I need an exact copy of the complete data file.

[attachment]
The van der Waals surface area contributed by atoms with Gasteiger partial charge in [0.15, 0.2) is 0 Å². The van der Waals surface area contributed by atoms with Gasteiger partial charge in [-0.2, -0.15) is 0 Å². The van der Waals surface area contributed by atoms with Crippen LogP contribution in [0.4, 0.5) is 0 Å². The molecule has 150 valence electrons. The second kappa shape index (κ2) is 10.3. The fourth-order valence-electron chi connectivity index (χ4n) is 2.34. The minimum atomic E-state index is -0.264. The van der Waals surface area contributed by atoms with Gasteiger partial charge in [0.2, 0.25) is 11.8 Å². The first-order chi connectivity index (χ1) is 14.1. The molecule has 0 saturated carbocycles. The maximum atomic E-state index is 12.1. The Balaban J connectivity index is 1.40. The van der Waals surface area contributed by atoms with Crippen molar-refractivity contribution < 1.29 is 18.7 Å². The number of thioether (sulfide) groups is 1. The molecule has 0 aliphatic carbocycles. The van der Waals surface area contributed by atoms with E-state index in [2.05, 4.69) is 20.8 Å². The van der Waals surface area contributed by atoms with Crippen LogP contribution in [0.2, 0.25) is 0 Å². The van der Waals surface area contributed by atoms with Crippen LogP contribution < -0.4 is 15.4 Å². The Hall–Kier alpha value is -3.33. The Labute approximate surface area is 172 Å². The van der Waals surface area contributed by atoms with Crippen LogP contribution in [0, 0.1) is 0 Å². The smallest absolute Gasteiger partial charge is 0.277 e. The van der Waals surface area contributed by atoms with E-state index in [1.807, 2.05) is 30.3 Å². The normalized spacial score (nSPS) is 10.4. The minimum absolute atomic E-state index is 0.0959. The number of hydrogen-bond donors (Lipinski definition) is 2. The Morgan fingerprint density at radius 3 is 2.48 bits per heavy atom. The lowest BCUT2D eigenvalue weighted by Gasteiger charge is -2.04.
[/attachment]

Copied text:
The van der Waals surface area contributed by atoms with Gasteiger partial charge in [0.15, 0.2) is 0 Å². The van der Waals surface area contributed by atoms with Gasteiger partial charge in [-0.2, -0.15) is 0 Å². The van der Waals surface area contributed by atoms with Crippen LogP contribution in [0.4, 0.5) is 0 Å². The molecule has 150 valence electrons. The second kappa shape index (κ2) is 10.3. The fourth-order valence-electron chi connectivity index (χ4n) is 2.34. The minimum atomic E-state index is -0.264. The van der Waals surface area contributed by atoms with Gasteiger partial charge in [0.2, 0.25) is 11.8 Å². The first-order chi connectivity index (χ1) is 14.1. The molecule has 0 saturated carbocycles. The maximum atomic E-state index is 12.1. The Balaban J connectivity index is 1.40. The van der Waals surface area contributed by atoms with Crippen molar-refractivity contribution < 1.29 is 18.7 Å². The number of thioether (sulfide) groups is 1. The molecule has 0 aliphatic carbocycles. The van der Waals surface area contributed by atoms with E-state index in [2.05, 4.69) is 20.8 Å². The van der Waals surface area contributed by atoms with Crippen LogP contribution in [0.2, 0.25) is 0 Å². The van der Waals surface area contributed by atoms with Crippen LogP contribution < -0.4 is 15.4 Å². The Hall–Kier alpha value is -3.33. The Labute approximate surface area is 172 Å². The van der Waals surface area contributed by atoms with Crippen LogP contribution in [0, 0.1) is 0 Å². The smallest absolute Gasteiger partial charge is 0.277 e. The van der Waals surface area contributed by atoms with E-state index in [1.807, 2.05) is 30.3 Å². The normalized spacial score (nSPS) is 10.4. The minimum absolute atomic E-state index is 0.0959. The number of hydrogen-bond donors (Lipinski definition) is 2. The Morgan fingerprint density at radius 3 is 2.48 bits per heavy atom. The lowest BCUT2D eigenvalue weighted by Gasteiger charge is -2.04.